A day after the first email in their onboarding ux, Canva sends another. Bizarrely, this email was very similar to the first—basically, it nudges you toward helpful resources. But you probably don’t want to visit the blog or pricing page before you’ve logged in and made another design.
The next day, Canva corrects this error by sending a friendly, “Why don’t you start your first design?” email. There’s subtle social pressure: the intro urges you to “Join more than 6 million members designing posters, facebook covers, business cards, blog graphics, and much more,” and there’s a glowing testimonial from Joe Vukson underneath. (Minor nitpick: Who’s Joe Vukson?)
The day after that (so, three days after sign-up), Canva sends a “feature” email. This message encourages you to start designing with layouts. It’s clean, appealing, and effective.
Canva basically wins this round by default, because Piktochart doesn’t send a single engagement email. I tried making accounts where I logged in frequently, infrequently, or not at all—but no matter what I did, zero messages landed in my inbox. What a missed opportunity!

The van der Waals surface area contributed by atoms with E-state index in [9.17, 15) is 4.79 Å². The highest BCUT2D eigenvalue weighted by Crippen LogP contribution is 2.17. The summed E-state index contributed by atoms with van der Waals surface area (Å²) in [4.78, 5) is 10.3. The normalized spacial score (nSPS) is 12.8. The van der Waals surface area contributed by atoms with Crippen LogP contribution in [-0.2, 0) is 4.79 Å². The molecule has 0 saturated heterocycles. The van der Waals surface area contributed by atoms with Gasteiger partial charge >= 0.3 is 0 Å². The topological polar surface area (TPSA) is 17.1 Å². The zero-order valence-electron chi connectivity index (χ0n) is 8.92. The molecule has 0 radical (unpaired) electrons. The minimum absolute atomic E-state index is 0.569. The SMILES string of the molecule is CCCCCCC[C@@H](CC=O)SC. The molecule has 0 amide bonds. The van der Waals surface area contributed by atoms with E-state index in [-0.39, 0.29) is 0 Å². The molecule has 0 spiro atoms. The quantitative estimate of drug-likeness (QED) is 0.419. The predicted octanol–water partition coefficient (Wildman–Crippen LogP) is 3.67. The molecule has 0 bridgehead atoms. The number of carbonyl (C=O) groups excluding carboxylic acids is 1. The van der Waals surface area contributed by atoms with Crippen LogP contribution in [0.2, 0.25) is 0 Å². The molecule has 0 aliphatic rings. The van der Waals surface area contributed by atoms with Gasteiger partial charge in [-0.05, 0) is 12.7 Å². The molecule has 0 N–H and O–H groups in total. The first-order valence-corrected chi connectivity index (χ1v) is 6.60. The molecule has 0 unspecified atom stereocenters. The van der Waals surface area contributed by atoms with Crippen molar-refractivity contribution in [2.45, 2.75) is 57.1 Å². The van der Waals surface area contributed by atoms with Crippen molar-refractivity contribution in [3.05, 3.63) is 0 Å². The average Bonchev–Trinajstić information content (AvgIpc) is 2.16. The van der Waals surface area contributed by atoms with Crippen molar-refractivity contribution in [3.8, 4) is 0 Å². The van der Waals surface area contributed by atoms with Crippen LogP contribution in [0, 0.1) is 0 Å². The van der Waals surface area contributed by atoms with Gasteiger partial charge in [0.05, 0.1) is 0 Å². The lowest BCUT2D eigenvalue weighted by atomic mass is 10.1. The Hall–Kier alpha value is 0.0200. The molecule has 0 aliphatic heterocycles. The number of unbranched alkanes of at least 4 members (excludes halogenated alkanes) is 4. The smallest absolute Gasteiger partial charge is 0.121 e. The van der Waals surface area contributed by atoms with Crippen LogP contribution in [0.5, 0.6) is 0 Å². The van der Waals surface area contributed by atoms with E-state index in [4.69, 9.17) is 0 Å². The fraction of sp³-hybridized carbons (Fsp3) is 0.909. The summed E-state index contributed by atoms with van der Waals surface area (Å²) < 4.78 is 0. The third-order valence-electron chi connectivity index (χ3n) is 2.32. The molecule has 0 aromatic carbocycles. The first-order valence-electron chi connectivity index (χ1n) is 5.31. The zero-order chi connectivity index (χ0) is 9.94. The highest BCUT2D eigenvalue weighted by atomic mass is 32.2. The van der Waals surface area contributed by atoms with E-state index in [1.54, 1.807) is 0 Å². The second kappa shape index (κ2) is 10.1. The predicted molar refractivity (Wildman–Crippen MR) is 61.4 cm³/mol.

A little more than a month after you complete registration, Piktochart does send a check-in email—but to ask you to answer a quick five-question survey, not draw you back into the app. It’s the equivalent of going on a date with someone, ignoring them for weeks and weeks, and then texting to say, “Hey, how’d I do?”
Winner (by default): Canva
And the Winning Oboarding UX Is...
As you can see, Canva beat Piktochart four to two in their onboarding ux. Canva did an impressive job of involving the user in the learning process—not just telling her what to do. In addition, Canva’s first run was quite manageable, but not so easy you felt like it’d glossed over any main features.
The Piktochart experience was far less streamlined. There were several different attempts to show the user how to use the product (the ebook, the pop-up boxes, the overlay, the tour), but these attempts were random, occasionally repetitive, and ultimately ineffective.
The tool also flopped when it came to email engagement—although Canva wasn’t much better. PIktochart had just two small victories: a better welcome email and in-app help.